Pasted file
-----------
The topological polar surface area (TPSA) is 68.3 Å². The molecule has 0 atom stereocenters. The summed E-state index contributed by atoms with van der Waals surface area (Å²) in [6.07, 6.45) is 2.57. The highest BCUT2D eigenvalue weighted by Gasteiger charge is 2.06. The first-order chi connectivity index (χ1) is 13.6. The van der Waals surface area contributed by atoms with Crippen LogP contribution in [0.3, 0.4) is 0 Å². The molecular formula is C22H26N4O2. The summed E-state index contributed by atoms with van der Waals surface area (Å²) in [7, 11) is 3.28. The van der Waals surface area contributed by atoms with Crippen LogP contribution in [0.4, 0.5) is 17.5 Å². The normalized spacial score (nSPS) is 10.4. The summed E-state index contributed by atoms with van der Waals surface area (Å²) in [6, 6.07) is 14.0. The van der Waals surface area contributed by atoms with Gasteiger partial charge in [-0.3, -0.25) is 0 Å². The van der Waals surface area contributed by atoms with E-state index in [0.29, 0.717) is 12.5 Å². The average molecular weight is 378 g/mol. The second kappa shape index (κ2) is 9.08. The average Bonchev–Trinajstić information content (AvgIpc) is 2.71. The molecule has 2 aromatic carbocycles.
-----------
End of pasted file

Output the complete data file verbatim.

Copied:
The topological polar surface area (TPSA) is 68.3 Å². The molecule has 0 atom stereocenters. The summed E-state index contributed by atoms with van der Waals surface area (Å²) in [6.07, 6.45) is 2.57. The highest BCUT2D eigenvalue weighted by Gasteiger charge is 2.06. The first-order chi connectivity index (χ1) is 13.6. The van der Waals surface area contributed by atoms with Crippen LogP contribution in [0.3, 0.4) is 0 Å². The molecular formula is C22H26N4O2. The summed E-state index contributed by atoms with van der Waals surface area (Å²) in [7, 11) is 3.28. The van der Waals surface area contributed by atoms with Crippen LogP contribution in [0.4, 0.5) is 17.5 Å². The normalized spacial score (nSPS) is 10.4. The summed E-state index contributed by atoms with van der Waals surface area (Å²) in [6, 6.07) is 14.0. The van der Waals surface area contributed by atoms with Gasteiger partial charge in [-0.3, -0.25) is 0 Å². The van der Waals surface area contributed by atoms with E-state index in [0.29, 0.717) is 12.5 Å². The average molecular weight is 378 g/mol. The second kappa shape index (κ2) is 9.08. The average Bonchev–Trinajstić information content (AvgIpc) is 2.71. The molecule has 2 aromatic carbocycles.